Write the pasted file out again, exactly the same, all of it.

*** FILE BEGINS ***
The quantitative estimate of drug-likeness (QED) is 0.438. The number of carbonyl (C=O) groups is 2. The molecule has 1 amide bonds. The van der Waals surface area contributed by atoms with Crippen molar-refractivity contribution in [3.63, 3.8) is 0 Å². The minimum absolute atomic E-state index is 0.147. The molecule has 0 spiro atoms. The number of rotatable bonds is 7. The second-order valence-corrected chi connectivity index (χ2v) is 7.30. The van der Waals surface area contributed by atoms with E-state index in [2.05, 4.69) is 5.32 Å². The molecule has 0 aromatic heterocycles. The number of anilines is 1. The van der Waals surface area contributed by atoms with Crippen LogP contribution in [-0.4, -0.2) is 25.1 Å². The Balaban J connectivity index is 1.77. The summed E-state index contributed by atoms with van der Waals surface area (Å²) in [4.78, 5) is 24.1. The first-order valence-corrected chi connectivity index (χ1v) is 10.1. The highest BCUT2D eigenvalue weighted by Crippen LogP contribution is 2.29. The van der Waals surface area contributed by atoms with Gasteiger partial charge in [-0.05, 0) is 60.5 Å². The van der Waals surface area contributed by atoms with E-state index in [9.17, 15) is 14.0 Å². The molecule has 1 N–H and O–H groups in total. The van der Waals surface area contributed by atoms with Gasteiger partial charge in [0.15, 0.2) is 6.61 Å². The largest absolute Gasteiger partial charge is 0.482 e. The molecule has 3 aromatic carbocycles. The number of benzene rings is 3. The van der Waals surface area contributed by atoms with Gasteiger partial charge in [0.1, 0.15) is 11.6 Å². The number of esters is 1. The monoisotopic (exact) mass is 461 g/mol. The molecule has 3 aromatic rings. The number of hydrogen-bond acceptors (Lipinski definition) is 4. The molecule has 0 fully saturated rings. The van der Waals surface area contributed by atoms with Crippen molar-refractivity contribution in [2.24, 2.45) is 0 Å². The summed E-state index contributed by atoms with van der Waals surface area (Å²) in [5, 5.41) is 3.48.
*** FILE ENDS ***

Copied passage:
The quantitative estimate of drug-likeness (QED) is 0.438. The number of carbonyl (C=O) groups is 2. The molecule has 1 amide bonds. The van der Waals surface area contributed by atoms with Crippen molar-refractivity contribution in [3.63, 3.8) is 0 Å². The minimum absolute atomic E-state index is 0.147. The molecule has 0 spiro atoms. The number of rotatable bonds is 7. The second-order valence-corrected chi connectivity index (χ2v) is 7.30. The van der Waals surface area contributed by atoms with E-state index in [2.05, 4.69) is 5.32 Å². The molecule has 0 aromatic heterocycles. The number of anilines is 1. The van der Waals surface area contributed by atoms with Crippen LogP contribution in [-0.4, -0.2) is 25.1 Å². The Balaban J connectivity index is 1.77. The summed E-state index contributed by atoms with van der Waals surface area (Å²) in [4.78, 5) is 24.1. The first-order valence-corrected chi connectivity index (χ1v) is 10.1. The highest BCUT2D eigenvalue weighted by Crippen LogP contribution is 2.29. The van der Waals surface area contributed by atoms with Gasteiger partial charge in [-0.05, 0) is 60.5 Å². The van der Waals surface area contributed by atoms with E-state index in [9.17, 15) is 14.0 Å². The molecule has 1 N–H and O–H groups in total. The van der Waals surface area contributed by atoms with Gasteiger partial charge in [0.15, 0.2) is 6.61 Å². The largest absolute Gasteiger partial charge is 0.482 e. The molecule has 3 aromatic carbocycles. The number of benzene rings is 3. The van der Waals surface area contributed by atoms with Gasteiger partial charge in [0.1, 0.15) is 11.6 Å². The number of esters is 1. The monoisotopic (exact) mass is 461 g/mol. The molecule has 3 aromatic rings. The number of hydrogen-bond acceptors (Lipinski definition) is 4. The molecule has 0 fully saturated rings. The van der Waals surface area contributed by atoms with Crippen molar-refractivity contribution in [2.24, 2.45) is 0 Å². The summed E-state index contributed by atoms with van der Waals surface area (Å²) in [5, 5.41) is 3.48.